Mandulás kifli – Almond crescents

by | Jul 5, 2019 | Breads, buns & biscuits

Most of the time the best cookies are the ones that are made with simple ingredients. Turn to this almond cookie recipe when you want something quick and easy.

Almond crescent (or vanilla crescent as it’s often called in Hungary) was an emblematical cookie of the Austro-Hungarian Monarchy that used to be made for Christmas. The cookie’s half moon shape symbolized the Hungarian victory over the Turks.

Today these cookies are made for any occasion throughout the year, not only for Christmas. Instead of almond you can use walnut or roasted hazelnuts. The crescents are usually rolled in vanilla sugar, but dipping the ends of the crescents into dark chocolate is also a popular decorating technique.

Almond crescents - Mandulás kifli
Almond crescents – photo:


  • 280 g (~10 oz) flour
  • 100 g (~3 1/2 oz) ground almonds
  • 100 g (~3 1/2 oz) powdered sugar
  • 2 pinches of salt
  • 1 tsp vanilla extract
  • 200 g (~7 oz) soft butter
  • 2 egg yolks
  • 80-100 g (~3 – 3 1/2 oz) powdered vanilla sugar
  • 100 g (~3 1/2 oz) dark chocolate
  • 2 tbsp vegetable oil

Sift flour in a bowl. Add powdered sugar, ground almonds, salt, vanilla extract, egg yolks and cubed butter, and knead into a smooth dough. Divide the dough into 4 equal pieces. Roll each of the four pieces of dough between your hands, making four ropes, about 20 cm/7-8 inch long. Wrap the ropes in cling film and put them into the fridge for two hours.

Line 2-3 baking sheets with parchment paper. Preheat the oven to 200°C/392°F.

Cut the dough ropes into 1 cm / 1/2 inch thick slices, and roll each slice into tiny 5-6 cm / 2 inch long crescents. Place the crescents onto the baking sheets and bake them for 10-12 minutes.

Once they are done, roll half of the crescents in powdered vanilla sugar. Place them onto a wire rack and let them cool. The other half of the crescents should be left on the baking sheet until they are cool.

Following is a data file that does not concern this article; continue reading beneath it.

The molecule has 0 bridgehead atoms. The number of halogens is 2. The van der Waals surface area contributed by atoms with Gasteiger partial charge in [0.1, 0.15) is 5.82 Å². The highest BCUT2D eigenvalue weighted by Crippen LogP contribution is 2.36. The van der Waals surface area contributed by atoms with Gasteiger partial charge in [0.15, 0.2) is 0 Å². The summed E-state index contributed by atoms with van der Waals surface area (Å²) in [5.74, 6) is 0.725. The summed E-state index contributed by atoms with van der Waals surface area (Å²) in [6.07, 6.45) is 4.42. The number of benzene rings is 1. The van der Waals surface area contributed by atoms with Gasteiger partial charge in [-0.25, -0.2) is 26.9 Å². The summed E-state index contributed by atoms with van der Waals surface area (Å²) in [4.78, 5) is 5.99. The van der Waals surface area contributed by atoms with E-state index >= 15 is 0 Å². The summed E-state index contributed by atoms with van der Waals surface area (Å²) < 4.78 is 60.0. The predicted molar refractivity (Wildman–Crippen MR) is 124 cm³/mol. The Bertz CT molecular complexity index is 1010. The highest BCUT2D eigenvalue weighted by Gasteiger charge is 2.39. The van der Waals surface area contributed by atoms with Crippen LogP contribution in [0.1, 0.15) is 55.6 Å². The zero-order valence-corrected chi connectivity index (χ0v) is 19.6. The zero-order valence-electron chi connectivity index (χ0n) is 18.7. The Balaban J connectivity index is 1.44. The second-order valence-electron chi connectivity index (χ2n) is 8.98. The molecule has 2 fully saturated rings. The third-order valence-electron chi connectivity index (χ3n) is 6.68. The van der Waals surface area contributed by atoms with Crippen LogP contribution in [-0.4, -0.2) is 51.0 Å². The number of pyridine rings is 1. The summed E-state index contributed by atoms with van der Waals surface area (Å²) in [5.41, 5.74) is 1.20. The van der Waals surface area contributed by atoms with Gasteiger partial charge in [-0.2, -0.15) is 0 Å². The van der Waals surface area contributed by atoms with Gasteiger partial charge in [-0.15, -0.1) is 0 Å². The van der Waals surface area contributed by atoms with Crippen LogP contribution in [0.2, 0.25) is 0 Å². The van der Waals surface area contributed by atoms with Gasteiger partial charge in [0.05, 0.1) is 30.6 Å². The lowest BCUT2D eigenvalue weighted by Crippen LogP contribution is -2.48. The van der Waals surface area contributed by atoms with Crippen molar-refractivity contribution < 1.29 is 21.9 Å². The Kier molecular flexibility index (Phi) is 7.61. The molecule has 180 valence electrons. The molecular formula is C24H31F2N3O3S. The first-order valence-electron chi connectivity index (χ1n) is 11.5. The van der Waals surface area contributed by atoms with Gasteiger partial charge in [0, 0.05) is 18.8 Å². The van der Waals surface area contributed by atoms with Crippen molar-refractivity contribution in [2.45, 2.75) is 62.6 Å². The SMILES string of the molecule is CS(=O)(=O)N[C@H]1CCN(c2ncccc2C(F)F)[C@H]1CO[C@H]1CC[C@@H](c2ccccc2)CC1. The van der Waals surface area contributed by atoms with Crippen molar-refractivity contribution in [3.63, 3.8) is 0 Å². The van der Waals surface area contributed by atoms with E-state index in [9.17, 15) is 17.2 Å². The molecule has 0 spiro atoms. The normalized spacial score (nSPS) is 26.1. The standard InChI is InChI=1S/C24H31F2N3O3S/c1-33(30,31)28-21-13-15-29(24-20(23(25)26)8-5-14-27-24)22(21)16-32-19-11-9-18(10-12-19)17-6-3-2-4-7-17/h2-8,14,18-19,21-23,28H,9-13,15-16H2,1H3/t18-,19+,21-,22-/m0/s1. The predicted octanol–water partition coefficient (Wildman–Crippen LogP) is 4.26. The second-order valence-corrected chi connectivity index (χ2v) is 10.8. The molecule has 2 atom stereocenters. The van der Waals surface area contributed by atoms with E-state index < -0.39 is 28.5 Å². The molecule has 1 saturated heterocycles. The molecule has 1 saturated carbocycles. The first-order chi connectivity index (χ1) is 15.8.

Melt the chocolate with the oil in a heatproof bowl set over a pan of simmering water (make sure the water does not touch the bottom of the bowl), stirring a few times until the chocolate is just melted.

Dip both ends of the crescents into the chocolate, then set each piece on the wire rack. Allow the chocolate to set at room temperature.

Store the cookies in an airtight container, in layers separated by a sheet of parchment paper.

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Hungarian cottage cheese

This is what Hungarian túró looks like

You often ask me what kind of cottage cheese (or curd cheese or farmer's cheese - call it what you want) I use in the recipes. In Hungary the store-bought cottage cheese is dry and crumbly as you can see in the picture. So if a recipe calls for túró, I mean this type. If you can't obtain túró, you can try to make your own from whole milk. Click on the link below.

Metric system vs cup

In Hungary metric units are in use, all the recipes on this website are based on this system, so a kitchen scale is necessary. Since I’m not familiar with cup as a measurement unit, I convert grams to cups by using an online converter. The values in brackets, therefore, are only approximate volumes, so, please, double-check them before you start cooking.

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